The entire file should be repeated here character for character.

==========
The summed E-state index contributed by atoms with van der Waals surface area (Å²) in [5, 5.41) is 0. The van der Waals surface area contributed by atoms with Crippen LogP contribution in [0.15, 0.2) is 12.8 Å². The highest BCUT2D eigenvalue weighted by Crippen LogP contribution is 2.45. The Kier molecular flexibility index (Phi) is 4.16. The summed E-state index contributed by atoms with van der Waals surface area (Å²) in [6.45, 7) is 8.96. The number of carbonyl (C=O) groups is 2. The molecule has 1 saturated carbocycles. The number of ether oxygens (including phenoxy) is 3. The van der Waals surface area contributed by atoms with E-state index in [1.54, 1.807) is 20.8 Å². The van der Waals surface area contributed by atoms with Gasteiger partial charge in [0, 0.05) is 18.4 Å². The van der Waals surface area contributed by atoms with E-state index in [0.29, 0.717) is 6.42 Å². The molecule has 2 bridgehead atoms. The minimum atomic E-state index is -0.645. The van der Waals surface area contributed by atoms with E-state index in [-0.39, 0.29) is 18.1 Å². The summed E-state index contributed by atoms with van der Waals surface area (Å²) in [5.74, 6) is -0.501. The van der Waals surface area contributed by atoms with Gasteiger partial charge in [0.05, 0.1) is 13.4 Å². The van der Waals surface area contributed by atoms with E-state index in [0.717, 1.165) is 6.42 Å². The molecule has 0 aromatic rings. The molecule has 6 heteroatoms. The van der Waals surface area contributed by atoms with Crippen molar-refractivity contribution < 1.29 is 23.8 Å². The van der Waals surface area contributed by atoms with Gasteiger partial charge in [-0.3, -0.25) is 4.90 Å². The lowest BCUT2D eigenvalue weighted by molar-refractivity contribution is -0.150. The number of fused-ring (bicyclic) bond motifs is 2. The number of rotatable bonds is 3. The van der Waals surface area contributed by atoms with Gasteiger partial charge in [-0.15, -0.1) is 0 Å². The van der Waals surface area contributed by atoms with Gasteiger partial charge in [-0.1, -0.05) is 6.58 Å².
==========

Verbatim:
The summed E-state index contributed by atoms with van der Waals surface area (Å²) in [5, 5.41) is 0. The van der Waals surface area contributed by atoms with Crippen LogP contribution in [0.15, 0.2) is 12.8 Å². The highest BCUT2D eigenvalue weighted by Crippen LogP contribution is 2.45. The Kier molecular flexibility index (Phi) is 4.16. The summed E-state index contributed by atoms with van der Waals surface area (Å²) in [6.45, 7) is 8.96. The number of carbonyl (C=O) groups is 2. The molecule has 1 saturated carbocycles. The number of ether oxygens (including phenoxy) is 3. The van der Waals surface area contributed by atoms with E-state index in [1.54, 1.807) is 20.8 Å². The van der Waals surface area contributed by atoms with Gasteiger partial charge in [0, 0.05) is 18.4 Å². The van der Waals surface area contributed by atoms with E-state index in [0.29, 0.717) is 6.42 Å². The molecule has 2 bridgehead atoms. The minimum atomic E-state index is -0.645. The van der Waals surface area contributed by atoms with E-state index in [-0.39, 0.29) is 18.1 Å². The summed E-state index contributed by atoms with van der Waals surface area (Å²) in [5.74, 6) is -0.501. The van der Waals surface area contributed by atoms with Gasteiger partial charge in [0.05, 0.1) is 13.4 Å². The van der Waals surface area contributed by atoms with E-state index in [0.717, 1.165) is 6.42 Å². The molecule has 0 aromatic rings. The molecule has 6 heteroatoms. The van der Waals surface area contributed by atoms with Crippen molar-refractivity contribution < 1.29 is 23.8 Å². The van der Waals surface area contributed by atoms with Gasteiger partial charge in [-0.3, -0.25) is 4.90 Å². The lowest BCUT2D eigenvalue weighted by molar-refractivity contribution is -0.150. The number of fused-ring (bicyclic) bond motifs is 2. The number of rotatable bonds is 3. The van der Waals surface area contributed by atoms with Gasteiger partial charge in [-0.15, -0.1) is 0 Å². The van der Waals surface area contributed by atoms with Gasteiger partial charge in [-0.1, -0.05) is 6.58 Å².